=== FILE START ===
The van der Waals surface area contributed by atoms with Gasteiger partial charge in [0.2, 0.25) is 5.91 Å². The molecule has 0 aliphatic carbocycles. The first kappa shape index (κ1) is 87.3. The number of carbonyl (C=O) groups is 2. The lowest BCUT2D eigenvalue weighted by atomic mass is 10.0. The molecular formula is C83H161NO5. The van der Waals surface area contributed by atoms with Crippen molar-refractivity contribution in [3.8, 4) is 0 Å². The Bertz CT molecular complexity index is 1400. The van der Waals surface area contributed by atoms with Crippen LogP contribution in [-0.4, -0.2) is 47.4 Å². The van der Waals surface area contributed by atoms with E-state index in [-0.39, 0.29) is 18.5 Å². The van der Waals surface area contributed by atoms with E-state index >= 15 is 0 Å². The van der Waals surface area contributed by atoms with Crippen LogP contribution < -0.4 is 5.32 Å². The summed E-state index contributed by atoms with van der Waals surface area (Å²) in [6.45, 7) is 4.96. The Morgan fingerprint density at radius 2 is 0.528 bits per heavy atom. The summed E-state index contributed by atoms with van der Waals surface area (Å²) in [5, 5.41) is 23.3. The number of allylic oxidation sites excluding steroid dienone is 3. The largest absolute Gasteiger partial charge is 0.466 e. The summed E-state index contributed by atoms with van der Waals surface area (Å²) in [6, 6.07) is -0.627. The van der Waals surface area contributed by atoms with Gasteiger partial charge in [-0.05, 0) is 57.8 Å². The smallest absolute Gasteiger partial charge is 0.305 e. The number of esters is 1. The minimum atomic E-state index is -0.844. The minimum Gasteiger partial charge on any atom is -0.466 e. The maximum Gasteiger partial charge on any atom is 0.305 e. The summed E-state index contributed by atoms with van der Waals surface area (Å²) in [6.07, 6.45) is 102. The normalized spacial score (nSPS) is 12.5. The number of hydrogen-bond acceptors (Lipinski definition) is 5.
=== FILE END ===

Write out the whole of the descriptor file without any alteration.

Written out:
The van der Waals surface area contributed by atoms with Gasteiger partial charge in [0.2, 0.25) is 5.91 Å². The molecule has 0 aliphatic carbocycles. The first kappa shape index (κ1) is 87.3. The number of carbonyl (C=O) groups is 2. The lowest BCUT2D eigenvalue weighted by atomic mass is 10.0. The molecular formula is C83H161NO5. The van der Waals surface area contributed by atoms with Crippen molar-refractivity contribution in [3.8, 4) is 0 Å². The Bertz CT molecular complexity index is 1400. The van der Waals surface area contributed by atoms with Crippen LogP contribution in [-0.4, -0.2) is 47.4 Å². The van der Waals surface area contributed by atoms with E-state index in [-0.39, 0.29) is 18.5 Å². The van der Waals surface area contributed by atoms with E-state index >= 15 is 0 Å². The van der Waals surface area contributed by atoms with Crippen LogP contribution < -0.4 is 5.32 Å². The summed E-state index contributed by atoms with van der Waals surface area (Å²) in [6.45, 7) is 4.96. The Morgan fingerprint density at radius 2 is 0.528 bits per heavy atom. The summed E-state index contributed by atoms with van der Waals surface area (Å²) in [5, 5.41) is 23.3. The number of allylic oxidation sites excluding steroid dienone is 3. The largest absolute Gasteiger partial charge is 0.466 e. The summed E-state index contributed by atoms with van der Waals surface area (Å²) in [6, 6.07) is -0.627. The van der Waals surface area contributed by atoms with Gasteiger partial charge in [-0.05, 0) is 57.8 Å². The smallest absolute Gasteiger partial charge is 0.305 e. The number of esters is 1. The minimum atomic E-state index is -0.844. The minimum Gasteiger partial charge on any atom is -0.466 e. The maximum Gasteiger partial charge on any atom is 0.305 e. The summed E-state index contributed by atoms with van der Waals surface area (Å²) in [6.07, 6.45) is 102. The normalized spacial score (nSPS) is 12.5. The number of hydrogen-bond acceptors (Lipinski definition) is 5.